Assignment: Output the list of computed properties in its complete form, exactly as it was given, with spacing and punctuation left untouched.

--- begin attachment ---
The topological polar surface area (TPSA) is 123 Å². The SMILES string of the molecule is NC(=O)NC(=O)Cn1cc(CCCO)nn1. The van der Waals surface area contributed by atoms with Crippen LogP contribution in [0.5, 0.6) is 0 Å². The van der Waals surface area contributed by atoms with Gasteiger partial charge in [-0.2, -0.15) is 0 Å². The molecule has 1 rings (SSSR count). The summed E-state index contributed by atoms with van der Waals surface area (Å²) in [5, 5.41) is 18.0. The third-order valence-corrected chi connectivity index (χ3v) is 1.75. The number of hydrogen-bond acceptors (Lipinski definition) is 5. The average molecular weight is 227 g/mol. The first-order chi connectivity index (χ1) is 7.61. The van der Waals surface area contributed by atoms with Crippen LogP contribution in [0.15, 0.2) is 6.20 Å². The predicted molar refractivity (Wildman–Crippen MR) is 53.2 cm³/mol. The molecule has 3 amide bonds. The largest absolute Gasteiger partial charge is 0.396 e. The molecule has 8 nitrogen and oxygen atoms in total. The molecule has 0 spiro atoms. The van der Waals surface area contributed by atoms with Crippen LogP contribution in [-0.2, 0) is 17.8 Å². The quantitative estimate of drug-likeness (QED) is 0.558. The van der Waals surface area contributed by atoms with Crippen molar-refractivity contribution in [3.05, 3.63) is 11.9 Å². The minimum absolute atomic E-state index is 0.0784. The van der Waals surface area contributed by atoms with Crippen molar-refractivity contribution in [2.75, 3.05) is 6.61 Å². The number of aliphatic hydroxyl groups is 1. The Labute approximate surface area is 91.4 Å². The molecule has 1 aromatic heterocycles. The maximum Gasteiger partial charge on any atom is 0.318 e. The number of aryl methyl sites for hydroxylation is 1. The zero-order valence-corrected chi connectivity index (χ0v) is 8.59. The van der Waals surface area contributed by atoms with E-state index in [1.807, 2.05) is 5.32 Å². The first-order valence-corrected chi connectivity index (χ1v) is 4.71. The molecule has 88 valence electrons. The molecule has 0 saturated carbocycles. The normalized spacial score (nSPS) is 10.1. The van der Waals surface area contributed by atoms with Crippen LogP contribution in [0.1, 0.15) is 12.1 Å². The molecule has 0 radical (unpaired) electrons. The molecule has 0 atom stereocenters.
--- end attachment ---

The topological polar surface area (TPSA) is 123 Å². The SMILES string of the molecule is NC(=O)NC(=O)Cn1cc(CCCO)nn1. The van der Waals surface area contributed by atoms with Crippen LogP contribution in [0.5, 0.6) is 0 Å². The van der Waals surface area contributed by atoms with Gasteiger partial charge in [-0.2, -0.15) is 0 Å². The molecule has 1 rings (SSSR count). The summed E-state index contributed by atoms with van der Waals surface area (Å²) in [5, 5.41) is 18.0. The third-order valence-corrected chi connectivity index (χ3v) is 1.75. The number of hydrogen-bond acceptors (Lipinski definition) is 5. The average molecular weight is 227 g/mol. The first-order chi connectivity index (χ1) is 7.61. The van der Waals surface area contributed by atoms with Crippen LogP contribution in [0.15, 0.2) is 6.20 Å². The predicted molar refractivity (Wildman–Crippen MR) is 53.2 cm³/mol. The molecule has 3 amide bonds. The largest absolute Gasteiger partial charge is 0.396 e. The molecule has 8 nitrogen and oxygen atoms in total. The molecule has 0 spiro atoms. The van der Waals surface area contributed by atoms with Crippen LogP contribution in [-0.2, 0) is 17.8 Å². The quantitative estimate of drug-likeness (QED) is 0.558. The van der Waals surface area contributed by atoms with Crippen molar-refractivity contribution in [3.05, 3.63) is 11.9 Å². The minimum absolute atomic E-state index is 0.0784. The van der Waals surface area contributed by atoms with Crippen molar-refractivity contribution in [2.75, 3.05) is 6.61 Å². The number of aliphatic hydroxyl groups is 1. The Labute approximate surface area is 91.4 Å². The molecule has 1 aromatic heterocycles. The maximum Gasteiger partial charge on any atom is 0.318 e. The number of aryl methyl sites for hydroxylation is 1. The zero-order valence-corrected chi connectivity index (χ0v) is 8.59. The van der Waals surface area contributed by atoms with E-state index in [1.807, 2.05) is 5.32 Å². The first-order valence-corrected chi connectivity index (χ1v) is 4.71. The molecule has 88 valence electrons. The molecule has 0 saturated carbocycles. The normalized spacial score (nSPS) is 10.1. The van der Waals surface area contributed by atoms with Crippen LogP contribution in [0.1, 0.15) is 12.1 Å². The molecule has 0 radical (unpaired) electrons. The molecule has 0 atom stereocenters.